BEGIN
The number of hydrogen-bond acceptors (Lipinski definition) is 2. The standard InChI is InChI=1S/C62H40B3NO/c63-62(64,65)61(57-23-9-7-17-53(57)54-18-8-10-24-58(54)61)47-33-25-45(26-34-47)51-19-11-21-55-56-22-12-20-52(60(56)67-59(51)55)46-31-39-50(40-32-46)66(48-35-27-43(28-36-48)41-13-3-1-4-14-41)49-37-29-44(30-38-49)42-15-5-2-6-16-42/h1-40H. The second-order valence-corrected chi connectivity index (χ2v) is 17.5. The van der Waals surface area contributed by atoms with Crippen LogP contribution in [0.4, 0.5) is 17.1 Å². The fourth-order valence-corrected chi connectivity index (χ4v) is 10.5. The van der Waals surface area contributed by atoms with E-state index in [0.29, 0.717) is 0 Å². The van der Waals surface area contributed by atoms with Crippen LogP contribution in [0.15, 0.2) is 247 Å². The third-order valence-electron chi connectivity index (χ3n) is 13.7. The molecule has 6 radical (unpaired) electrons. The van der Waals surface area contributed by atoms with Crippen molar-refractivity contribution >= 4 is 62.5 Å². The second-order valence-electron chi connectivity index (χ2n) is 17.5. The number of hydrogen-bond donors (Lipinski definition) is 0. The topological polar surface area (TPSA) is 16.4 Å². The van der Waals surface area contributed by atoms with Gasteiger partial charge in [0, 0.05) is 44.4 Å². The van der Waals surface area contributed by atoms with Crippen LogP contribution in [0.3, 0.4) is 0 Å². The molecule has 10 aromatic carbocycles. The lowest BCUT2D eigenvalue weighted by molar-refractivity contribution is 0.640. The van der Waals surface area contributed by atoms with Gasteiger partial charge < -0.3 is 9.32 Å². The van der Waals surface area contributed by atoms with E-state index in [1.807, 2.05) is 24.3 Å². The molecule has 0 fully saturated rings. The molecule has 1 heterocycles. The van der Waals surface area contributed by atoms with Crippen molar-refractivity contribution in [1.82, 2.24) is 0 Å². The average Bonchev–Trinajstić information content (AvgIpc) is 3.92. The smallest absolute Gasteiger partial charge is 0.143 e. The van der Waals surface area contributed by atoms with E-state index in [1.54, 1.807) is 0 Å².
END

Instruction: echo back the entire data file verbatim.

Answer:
The number of hydrogen-bond acceptors (Lipinski definition) is 2. The standard InChI is InChI=1S/C62H40B3NO/c63-62(64,65)61(57-23-9-7-17-53(57)54-18-8-10-24-58(54)61)47-33-25-45(26-34-47)51-19-11-21-55-56-22-12-20-52(60(56)67-59(51)55)46-31-39-50(40-32-46)66(48-35-27-43(28-36-48)41-13-3-1-4-14-41)49-37-29-44(30-38-49)42-15-5-2-6-16-42/h1-40H. The second-order valence-corrected chi connectivity index (χ2v) is 17.5. The van der Waals surface area contributed by atoms with Crippen LogP contribution in [0.4, 0.5) is 17.1 Å². The fourth-order valence-corrected chi connectivity index (χ4v) is 10.5. The van der Waals surface area contributed by atoms with E-state index in [0.29, 0.717) is 0 Å². The van der Waals surface area contributed by atoms with Crippen LogP contribution in [0.15, 0.2) is 247 Å². The third-order valence-electron chi connectivity index (χ3n) is 13.7. The molecule has 6 radical (unpaired) electrons. The van der Waals surface area contributed by atoms with Crippen molar-refractivity contribution >= 4 is 62.5 Å². The second-order valence-electron chi connectivity index (χ2n) is 17.5. The number of hydrogen-bond donors (Lipinski definition) is 0. The topological polar surface area (TPSA) is 16.4 Å². The van der Waals surface area contributed by atoms with Gasteiger partial charge in [0, 0.05) is 44.4 Å². The van der Waals surface area contributed by atoms with Crippen LogP contribution in [0.3, 0.4) is 0 Å². The molecule has 10 aromatic carbocycles. The lowest BCUT2D eigenvalue weighted by molar-refractivity contribution is 0.640. The van der Waals surface area contributed by atoms with Gasteiger partial charge < -0.3 is 9.32 Å². The van der Waals surface area contributed by atoms with E-state index in [1.807, 2.05) is 24.3 Å². The molecule has 0 fully saturated rings. The molecule has 1 heterocycles. The van der Waals surface area contributed by atoms with Crippen molar-refractivity contribution in [1.82, 2.24) is 0 Å². The average Bonchev–Trinajstić information content (AvgIpc) is 3.92. The smallest absolute Gasteiger partial charge is 0.143 e. The van der Waals surface area contributed by atoms with E-state index in [1.54, 1.807) is 0 Å².